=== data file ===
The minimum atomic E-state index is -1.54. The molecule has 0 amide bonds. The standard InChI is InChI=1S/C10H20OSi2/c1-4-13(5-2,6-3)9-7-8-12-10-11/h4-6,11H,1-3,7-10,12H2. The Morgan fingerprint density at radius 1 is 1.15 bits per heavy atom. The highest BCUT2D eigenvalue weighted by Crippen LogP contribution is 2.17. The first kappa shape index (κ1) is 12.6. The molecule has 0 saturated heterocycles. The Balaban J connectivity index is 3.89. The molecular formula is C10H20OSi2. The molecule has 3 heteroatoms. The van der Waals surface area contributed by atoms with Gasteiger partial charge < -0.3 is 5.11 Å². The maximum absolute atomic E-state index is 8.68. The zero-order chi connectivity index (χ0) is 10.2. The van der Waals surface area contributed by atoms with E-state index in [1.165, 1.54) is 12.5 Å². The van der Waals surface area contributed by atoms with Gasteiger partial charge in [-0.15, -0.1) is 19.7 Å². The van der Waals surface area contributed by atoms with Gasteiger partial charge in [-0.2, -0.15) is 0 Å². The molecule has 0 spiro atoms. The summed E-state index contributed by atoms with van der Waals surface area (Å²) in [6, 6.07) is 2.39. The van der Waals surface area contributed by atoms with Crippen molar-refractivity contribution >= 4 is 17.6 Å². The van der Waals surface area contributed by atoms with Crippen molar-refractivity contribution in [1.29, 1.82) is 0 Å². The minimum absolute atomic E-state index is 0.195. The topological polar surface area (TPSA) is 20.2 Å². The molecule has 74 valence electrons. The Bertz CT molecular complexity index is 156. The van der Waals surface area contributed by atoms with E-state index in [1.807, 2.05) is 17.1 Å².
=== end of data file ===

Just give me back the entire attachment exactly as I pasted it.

The minimum atomic E-state index is -1.54. The molecule has 0 amide bonds. The standard InChI is InChI=1S/C10H20OSi2/c1-4-13(5-2,6-3)9-7-8-12-10-11/h4-6,11H,1-3,7-10,12H2. The Morgan fingerprint density at radius 1 is 1.15 bits per heavy atom. The highest BCUT2D eigenvalue weighted by Crippen LogP contribution is 2.17. The first kappa shape index (κ1) is 12.6. The molecule has 0 saturated heterocycles. The Balaban J connectivity index is 3.89. The molecular formula is C10H20OSi2. The molecule has 3 heteroatoms. The van der Waals surface area contributed by atoms with Gasteiger partial charge < -0.3 is 5.11 Å². The maximum absolute atomic E-state index is 8.68. The zero-order chi connectivity index (χ0) is 10.2. The van der Waals surface area contributed by atoms with E-state index in [1.165, 1.54) is 12.5 Å². The van der Waals surface area contributed by atoms with Gasteiger partial charge in [-0.15, -0.1) is 19.7 Å². The van der Waals surface area contributed by atoms with Gasteiger partial charge in [-0.2, -0.15) is 0 Å². The molecule has 0 spiro atoms. The summed E-state index contributed by atoms with van der Waals surface area (Å²) in [6, 6.07) is 2.39. The van der Waals surface area contributed by atoms with Crippen molar-refractivity contribution >= 4 is 17.6 Å². The van der Waals surface area contributed by atoms with Crippen molar-refractivity contribution in [1.29, 1.82) is 0 Å². The minimum absolute atomic E-state index is 0.195. The topological polar surface area (TPSA) is 20.2 Å². The molecule has 74 valence electrons. The Bertz CT molecular complexity index is 156. The van der Waals surface area contributed by atoms with E-state index in [1.807, 2.05) is 17.1 Å².